Cashier at Marsden Building Society stole £20,000 from ‘vulnerable’ customer (89)

Amy McKechnie

Amy McKechnie

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A BUILDING society cashier who stole more than £20,000 from a “vulnerable” 89-year-old customer and cleaned out one of his accounts is behind bars.

Amy McKechnie, then working at the Marsden in Nelson, initially started her plan “carefully,” repeatedly helping herself to £500 a time and testing the water by stealing twice in one day. When she did not get found out, McKechnie, said to have targeted the pensioner’s accounts because she thought she could get away with it, got greedy. She made out a building society cheque for £12,395.82 to her friend Catriona Stuart. Stuart, wanting to make some easy cash, turned a blind eye to her friend’s dishonesty and put it in her bank account, Burnley Crown Court heard.

The 89-year-old knew nothing of what had gone on until after McKechnie had been rumbled. He had been fully reimbursed by the Marsden.

McKechnie (21), of Portland Street, Nelson, who has two cautions for shoplifting, had earlier admitted 17 charges of theft between August and October, 2009. She was jailed for 16 months. Stuart (20), of Beresford Street, Nelson, had pleaded guilty to concealing or converting criminal property. She received 30 weeks in detention, suspended for 12 months, with 100 hours unpaid work. A proceeds of crime hearing will be held later.

Sentencing, Judge Beverly Lunt told McKechnie she had been in a position of high trust, had carried out a “calculated and sustained “ scheme to take money and had become greedy. The judge continued: “These were mean, despicable and serious offences which potentially undermine the trust the public place in banks and building societies.”

Mr Joseph Hart (prosecuting) said McKechnie had worked at the Marsden since July, 2008. The branch held a number of pass books in its safe for customers, generally because they were vulnerable. The 89-year-old’s bank books were kept in the safe. The defendant had access to the safe and knew the pensioner’s details.

On 16 occasions, from August, 2009, she took £500 a time from three accounts, withdrawn in cash lump sums, which were on the computer system, but not entered into the pass books. On October 1st, she took the entire balance from one of the three accounts and made out a cheque to her co-defendant. The money went into Stuart’s account. Shortly after, Stuart gave McKechnie £7,850 and, it appeared, kept just under £5,000 in her bank.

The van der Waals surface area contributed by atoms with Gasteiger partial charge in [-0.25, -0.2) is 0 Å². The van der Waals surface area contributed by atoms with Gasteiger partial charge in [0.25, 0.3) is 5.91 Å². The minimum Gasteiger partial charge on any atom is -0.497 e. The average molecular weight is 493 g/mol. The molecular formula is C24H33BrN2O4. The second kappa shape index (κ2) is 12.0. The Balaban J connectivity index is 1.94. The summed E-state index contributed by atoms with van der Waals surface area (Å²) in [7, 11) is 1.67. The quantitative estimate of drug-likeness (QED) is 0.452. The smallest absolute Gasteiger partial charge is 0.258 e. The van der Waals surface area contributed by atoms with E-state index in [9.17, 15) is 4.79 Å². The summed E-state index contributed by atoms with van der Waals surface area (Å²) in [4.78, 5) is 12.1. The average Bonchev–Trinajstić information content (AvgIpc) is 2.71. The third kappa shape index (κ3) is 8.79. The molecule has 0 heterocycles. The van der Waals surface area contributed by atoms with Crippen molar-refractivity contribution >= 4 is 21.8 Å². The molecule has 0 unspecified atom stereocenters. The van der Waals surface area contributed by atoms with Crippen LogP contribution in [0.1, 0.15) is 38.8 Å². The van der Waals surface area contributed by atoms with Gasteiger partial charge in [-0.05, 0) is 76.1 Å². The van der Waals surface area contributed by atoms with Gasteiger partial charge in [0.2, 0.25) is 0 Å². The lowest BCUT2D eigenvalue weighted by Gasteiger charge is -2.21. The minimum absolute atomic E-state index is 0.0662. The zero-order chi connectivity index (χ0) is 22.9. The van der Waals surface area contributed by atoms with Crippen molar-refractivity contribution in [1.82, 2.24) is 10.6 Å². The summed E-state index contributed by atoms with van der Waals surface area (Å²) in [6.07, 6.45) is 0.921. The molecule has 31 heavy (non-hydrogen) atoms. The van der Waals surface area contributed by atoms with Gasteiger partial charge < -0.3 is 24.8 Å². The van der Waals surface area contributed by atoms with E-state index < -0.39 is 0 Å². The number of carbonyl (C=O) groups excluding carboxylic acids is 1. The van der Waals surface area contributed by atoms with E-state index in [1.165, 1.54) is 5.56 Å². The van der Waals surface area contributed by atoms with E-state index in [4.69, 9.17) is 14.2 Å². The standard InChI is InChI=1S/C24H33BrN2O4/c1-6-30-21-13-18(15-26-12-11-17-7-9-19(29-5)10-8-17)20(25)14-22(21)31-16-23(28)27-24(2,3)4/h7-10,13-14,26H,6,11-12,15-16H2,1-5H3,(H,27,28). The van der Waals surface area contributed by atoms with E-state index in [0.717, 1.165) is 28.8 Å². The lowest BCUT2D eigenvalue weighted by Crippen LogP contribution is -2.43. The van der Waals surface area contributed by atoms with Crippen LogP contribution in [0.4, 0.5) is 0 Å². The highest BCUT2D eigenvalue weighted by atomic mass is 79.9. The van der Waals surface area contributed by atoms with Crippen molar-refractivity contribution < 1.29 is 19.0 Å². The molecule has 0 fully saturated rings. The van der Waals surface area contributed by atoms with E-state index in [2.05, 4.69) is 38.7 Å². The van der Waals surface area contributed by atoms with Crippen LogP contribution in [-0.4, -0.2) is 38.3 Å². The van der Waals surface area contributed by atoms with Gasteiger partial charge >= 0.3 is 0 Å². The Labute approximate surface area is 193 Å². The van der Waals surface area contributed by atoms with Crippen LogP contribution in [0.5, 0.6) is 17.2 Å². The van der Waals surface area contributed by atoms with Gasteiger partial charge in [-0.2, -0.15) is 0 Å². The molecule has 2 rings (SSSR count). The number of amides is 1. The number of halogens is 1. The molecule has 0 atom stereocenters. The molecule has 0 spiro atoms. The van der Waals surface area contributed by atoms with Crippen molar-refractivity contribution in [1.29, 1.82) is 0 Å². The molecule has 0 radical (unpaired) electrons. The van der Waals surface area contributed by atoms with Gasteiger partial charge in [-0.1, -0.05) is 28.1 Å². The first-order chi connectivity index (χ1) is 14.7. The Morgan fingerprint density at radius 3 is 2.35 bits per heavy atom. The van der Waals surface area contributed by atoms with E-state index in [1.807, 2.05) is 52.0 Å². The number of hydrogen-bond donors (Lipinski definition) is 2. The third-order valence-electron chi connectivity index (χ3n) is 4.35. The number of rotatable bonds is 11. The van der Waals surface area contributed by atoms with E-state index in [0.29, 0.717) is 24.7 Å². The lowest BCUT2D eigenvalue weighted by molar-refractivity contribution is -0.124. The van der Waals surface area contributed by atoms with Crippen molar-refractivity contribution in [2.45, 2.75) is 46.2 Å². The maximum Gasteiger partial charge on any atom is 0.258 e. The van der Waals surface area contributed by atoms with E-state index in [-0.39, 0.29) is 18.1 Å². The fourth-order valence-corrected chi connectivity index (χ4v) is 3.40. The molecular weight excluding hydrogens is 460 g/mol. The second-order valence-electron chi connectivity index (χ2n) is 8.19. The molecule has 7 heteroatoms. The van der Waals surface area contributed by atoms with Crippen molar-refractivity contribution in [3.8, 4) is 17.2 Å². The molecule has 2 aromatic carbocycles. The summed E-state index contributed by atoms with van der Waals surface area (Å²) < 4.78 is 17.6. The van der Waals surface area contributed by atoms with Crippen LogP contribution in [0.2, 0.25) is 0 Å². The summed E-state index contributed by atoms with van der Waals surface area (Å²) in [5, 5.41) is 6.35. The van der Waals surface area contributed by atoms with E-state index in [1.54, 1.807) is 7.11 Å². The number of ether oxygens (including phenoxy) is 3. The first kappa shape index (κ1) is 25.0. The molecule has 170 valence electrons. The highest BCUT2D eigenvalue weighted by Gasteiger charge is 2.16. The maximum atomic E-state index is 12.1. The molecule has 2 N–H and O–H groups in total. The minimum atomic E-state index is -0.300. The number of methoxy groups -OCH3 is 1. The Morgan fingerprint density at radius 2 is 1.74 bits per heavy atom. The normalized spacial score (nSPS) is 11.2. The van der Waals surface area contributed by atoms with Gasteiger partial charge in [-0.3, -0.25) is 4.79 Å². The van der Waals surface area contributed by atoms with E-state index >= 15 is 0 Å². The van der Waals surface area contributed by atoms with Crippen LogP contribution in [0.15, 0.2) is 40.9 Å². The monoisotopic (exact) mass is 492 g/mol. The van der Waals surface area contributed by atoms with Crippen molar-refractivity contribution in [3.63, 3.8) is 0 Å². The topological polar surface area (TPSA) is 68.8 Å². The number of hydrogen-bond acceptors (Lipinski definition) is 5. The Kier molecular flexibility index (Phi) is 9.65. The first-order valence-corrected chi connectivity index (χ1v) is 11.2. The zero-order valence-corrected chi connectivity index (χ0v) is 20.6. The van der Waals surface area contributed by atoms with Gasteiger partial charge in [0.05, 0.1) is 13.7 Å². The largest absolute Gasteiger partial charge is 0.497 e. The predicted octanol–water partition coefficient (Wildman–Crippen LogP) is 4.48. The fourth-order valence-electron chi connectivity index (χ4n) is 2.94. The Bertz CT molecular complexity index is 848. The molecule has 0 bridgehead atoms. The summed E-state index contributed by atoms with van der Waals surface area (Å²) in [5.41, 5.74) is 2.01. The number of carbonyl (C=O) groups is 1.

Mr Hart said after the Marsden became suspicious, McKechnie was suspended from her post. The 89-year-old was unaware of what had happened to his accounts until he made a statement for the court proceedings. He had not lost any money, but the bank had. Both defendants were interviewed by police and gave no comment. Neither had any previous convictions.

Miss Katherine Pierpoint (for McKechnie) said she was deeply ashamed and devastated to find herself before the court.

McKechnie appreciated she could have no complaint if she was sent to immediate custody. At first, she had hoped to be able to help out her father, who was having financial troubles. The barrister continued: “She was never going to get away with it. She has not targeted these accounts because of the man’s age, but because they were not being used. At some stage, it would have been discovered.” Miss Pierpoint added: “She is working and her aim is to pay this money back.”

Defending Stuart, Mr Richard Taylor said she had been in debt and had been asked by her friend if she wanted to make some money. The defendant, now taking a performing arts degree, was ashamed and embarrassed by what she had done.

The solicitor added: “She has made one very stupid mistake, at a time of her life when she was at an exceptionally low ebb.”